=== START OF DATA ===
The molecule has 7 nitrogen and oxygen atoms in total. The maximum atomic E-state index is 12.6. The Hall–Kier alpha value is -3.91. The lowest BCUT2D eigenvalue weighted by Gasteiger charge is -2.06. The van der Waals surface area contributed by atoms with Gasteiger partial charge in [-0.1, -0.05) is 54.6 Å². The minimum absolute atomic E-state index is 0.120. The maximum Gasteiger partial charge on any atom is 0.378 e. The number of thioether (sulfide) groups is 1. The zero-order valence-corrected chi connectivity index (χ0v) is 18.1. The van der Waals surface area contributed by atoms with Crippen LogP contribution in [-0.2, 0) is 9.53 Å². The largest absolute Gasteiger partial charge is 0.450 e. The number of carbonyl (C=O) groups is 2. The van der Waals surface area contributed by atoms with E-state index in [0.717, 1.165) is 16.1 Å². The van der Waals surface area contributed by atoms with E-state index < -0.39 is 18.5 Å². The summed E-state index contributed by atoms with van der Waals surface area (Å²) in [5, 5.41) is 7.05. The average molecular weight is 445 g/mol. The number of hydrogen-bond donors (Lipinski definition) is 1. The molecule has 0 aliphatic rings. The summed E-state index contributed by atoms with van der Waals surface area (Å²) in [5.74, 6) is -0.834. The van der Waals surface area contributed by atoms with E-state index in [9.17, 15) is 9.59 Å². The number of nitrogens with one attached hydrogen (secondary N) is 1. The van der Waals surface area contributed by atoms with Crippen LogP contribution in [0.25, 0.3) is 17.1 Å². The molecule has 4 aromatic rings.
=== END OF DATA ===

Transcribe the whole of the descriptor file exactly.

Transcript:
The molecule has 7 nitrogen and oxygen atoms in total. The maximum atomic E-state index is 12.6. The Hall–Kier alpha value is -3.91. The lowest BCUT2D eigenvalue weighted by Gasteiger charge is -2.06. The van der Waals surface area contributed by atoms with Gasteiger partial charge in [-0.1, -0.05) is 54.6 Å². The minimum absolute atomic E-state index is 0.120. The maximum Gasteiger partial charge on any atom is 0.378 e. The number of thioether (sulfide) groups is 1. The zero-order valence-corrected chi connectivity index (χ0v) is 18.1. The van der Waals surface area contributed by atoms with Crippen LogP contribution in [-0.2, 0) is 9.53 Å². The largest absolute Gasteiger partial charge is 0.450 e. The number of carbonyl (C=O) groups is 2. The van der Waals surface area contributed by atoms with E-state index in [0.717, 1.165) is 16.1 Å². The van der Waals surface area contributed by atoms with E-state index < -0.39 is 18.5 Å². The summed E-state index contributed by atoms with van der Waals surface area (Å²) in [5, 5.41) is 7.05. The average molecular weight is 445 g/mol. The number of hydrogen-bond donors (Lipinski definition) is 1. The molecule has 0 aliphatic rings. The summed E-state index contributed by atoms with van der Waals surface area (Å²) in [5.74, 6) is -0.834. The van der Waals surface area contributed by atoms with E-state index in [9.17, 15) is 9.59 Å². The number of nitrogens with one attached hydrogen (secondary N) is 1. The van der Waals surface area contributed by atoms with Crippen LogP contribution in [0.25, 0.3) is 17.1 Å². The molecule has 4 aromatic rings.